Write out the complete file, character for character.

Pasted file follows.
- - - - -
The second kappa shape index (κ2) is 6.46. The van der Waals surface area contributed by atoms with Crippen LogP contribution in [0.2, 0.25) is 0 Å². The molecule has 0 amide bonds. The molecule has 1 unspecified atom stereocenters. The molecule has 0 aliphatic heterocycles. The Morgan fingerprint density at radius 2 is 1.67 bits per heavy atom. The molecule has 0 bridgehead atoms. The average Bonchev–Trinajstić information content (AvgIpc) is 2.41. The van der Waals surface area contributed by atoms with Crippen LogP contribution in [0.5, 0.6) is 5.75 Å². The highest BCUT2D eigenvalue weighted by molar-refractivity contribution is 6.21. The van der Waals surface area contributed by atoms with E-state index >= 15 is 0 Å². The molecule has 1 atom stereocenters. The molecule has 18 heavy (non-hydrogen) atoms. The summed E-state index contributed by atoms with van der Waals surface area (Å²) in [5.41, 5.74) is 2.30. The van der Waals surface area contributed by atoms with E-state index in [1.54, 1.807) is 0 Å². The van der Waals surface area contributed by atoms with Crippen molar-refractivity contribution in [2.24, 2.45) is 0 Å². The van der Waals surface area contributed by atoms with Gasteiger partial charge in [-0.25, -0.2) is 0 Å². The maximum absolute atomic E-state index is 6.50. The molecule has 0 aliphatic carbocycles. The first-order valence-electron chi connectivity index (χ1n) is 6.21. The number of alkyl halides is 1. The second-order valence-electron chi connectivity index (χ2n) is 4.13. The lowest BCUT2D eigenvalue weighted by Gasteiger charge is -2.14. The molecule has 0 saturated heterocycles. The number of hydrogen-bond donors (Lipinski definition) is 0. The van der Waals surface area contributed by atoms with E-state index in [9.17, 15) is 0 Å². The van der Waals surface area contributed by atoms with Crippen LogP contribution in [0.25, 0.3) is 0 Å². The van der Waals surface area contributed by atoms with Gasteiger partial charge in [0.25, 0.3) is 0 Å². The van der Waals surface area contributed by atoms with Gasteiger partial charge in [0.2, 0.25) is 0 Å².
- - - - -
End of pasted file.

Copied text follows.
The second kappa shape index (κ2) is 6.46. The van der Waals surface area contributed by atoms with Crippen LogP contribution in [0.2, 0.25) is 0 Å². The molecule has 0 amide bonds. The molecule has 1 unspecified atom stereocenters. The molecule has 0 aliphatic heterocycles. The Morgan fingerprint density at radius 2 is 1.67 bits per heavy atom. The molecule has 0 bridgehead atoms. The average Bonchev–Trinajstić information content (AvgIpc) is 2.41. The van der Waals surface area contributed by atoms with Crippen LogP contribution in [0.5, 0.6) is 5.75 Å². The highest BCUT2D eigenvalue weighted by molar-refractivity contribution is 6.21. The van der Waals surface area contributed by atoms with E-state index >= 15 is 0 Å². The molecule has 1 atom stereocenters. The molecule has 18 heavy (non-hydrogen) atoms. The summed E-state index contributed by atoms with van der Waals surface area (Å²) in [5.41, 5.74) is 2.30. The van der Waals surface area contributed by atoms with E-state index in [1.54, 1.807) is 0 Å². The van der Waals surface area contributed by atoms with Crippen molar-refractivity contribution in [2.24, 2.45) is 0 Å². The van der Waals surface area contributed by atoms with Gasteiger partial charge in [-0.25, -0.2) is 0 Å². The maximum absolute atomic E-state index is 6.50. The molecule has 0 aliphatic carbocycles. The first-order valence-electron chi connectivity index (χ1n) is 6.21. The number of alkyl halides is 1. The second-order valence-electron chi connectivity index (χ2n) is 4.13. The lowest BCUT2D eigenvalue weighted by Gasteiger charge is -2.14. The molecule has 0 saturated heterocycles. The number of hydrogen-bond donors (Lipinski definition) is 0. The van der Waals surface area contributed by atoms with E-state index in [9.17, 15) is 0 Å². The van der Waals surface area contributed by atoms with Crippen LogP contribution in [0.25, 0.3) is 0 Å². The van der Waals surface area contributed by atoms with Gasteiger partial charge in [0.25, 0.3) is 0 Å². The van der Waals surface area contributed by atoms with Gasteiger partial charge in [0.2, 0.25) is 0 Å².